Monday, December 17, 2012
The Big Least?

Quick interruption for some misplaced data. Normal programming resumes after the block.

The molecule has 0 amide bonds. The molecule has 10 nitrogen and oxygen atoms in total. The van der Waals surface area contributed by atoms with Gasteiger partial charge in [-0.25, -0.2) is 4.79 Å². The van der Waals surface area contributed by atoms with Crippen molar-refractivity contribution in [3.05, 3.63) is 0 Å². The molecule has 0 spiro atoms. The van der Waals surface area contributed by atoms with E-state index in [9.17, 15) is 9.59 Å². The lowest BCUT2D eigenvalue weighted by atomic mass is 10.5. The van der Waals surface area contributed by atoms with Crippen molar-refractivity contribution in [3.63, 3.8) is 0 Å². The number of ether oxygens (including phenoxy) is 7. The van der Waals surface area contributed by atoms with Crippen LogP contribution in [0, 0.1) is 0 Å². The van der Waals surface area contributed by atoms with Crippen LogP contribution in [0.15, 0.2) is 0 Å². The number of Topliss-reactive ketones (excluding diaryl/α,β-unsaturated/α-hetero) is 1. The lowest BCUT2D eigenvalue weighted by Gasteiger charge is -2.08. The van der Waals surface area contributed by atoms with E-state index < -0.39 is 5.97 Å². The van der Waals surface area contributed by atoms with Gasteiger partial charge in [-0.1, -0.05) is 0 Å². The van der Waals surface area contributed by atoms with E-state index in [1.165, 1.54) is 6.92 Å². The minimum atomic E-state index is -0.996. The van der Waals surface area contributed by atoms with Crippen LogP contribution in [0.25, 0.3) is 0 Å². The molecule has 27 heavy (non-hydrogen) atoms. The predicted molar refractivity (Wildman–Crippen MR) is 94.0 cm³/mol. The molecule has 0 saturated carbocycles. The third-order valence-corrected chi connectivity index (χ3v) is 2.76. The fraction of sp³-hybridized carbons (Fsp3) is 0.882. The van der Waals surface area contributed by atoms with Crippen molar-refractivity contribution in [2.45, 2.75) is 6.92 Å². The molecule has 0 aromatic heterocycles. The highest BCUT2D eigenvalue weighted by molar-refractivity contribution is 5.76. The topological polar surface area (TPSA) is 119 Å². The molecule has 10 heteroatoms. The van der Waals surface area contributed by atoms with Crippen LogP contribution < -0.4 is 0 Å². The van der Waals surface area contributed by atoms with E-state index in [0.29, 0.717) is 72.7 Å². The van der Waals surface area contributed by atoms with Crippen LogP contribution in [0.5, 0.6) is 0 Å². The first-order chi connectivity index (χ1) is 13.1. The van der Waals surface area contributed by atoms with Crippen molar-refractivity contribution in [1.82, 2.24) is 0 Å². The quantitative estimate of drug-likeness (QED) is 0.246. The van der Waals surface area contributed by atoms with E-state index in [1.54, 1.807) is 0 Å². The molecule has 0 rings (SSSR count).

by Clifford F. Thies With conference realignment being driven by football, the seven non-football members of the Big East - all private, Catholic institutions - have announced that they are leaving the conference. As of right now, the seven have a two-thirds majority in the conference (this is with departing schools being ineligible to vote, and incoming schools not yet being eligible to vote). They could therefore simply vote to dissolve the conference and be done with it. This is not their intention. They would prefer to leave the conference on an equitable basis, in a negotiated agreement with the football-centric institutions. The football-centric institutions have a strong interest in retaining the Big East's Automatic Qualifier status for the BCS for next year (the final year of the current BCS agreement). They also have an interest in being an multi-sport conference, since the NCAA doesn't treat single-sport conferences well. The football-centric institutions want and have developed a nationwide conference in order to maximize their potential appeal to television networks. The "Big East" name doesn't fit that profile. The basketball-centric institutions have an interest in retaining the Big East name and the conference's Big East men's basketball tournament in New York's Madison Square Garden. The name and the tournament help define the original and proposed new conference in terms of its urban-orientation and geographic footprint. Thus far, we seem to have a deal in the making: continue the Big East for one more year, and then split the conference in two with the name Big East going to the basketball-centric conference, and with a new name (Big Country?) going to the football-centric conference. The only problem with this deal is that Connecticut, which is strong in basketball (and certain other sports), would be in a conference of very diverse quality and with few traditional rivalries. (Cincinnati might also be in this boat.) But, let's face it, Connecticut has been actively seeking to jump the Big East for a better conference, so it cannot blame the basketball-centric schools for pursuing their own interests.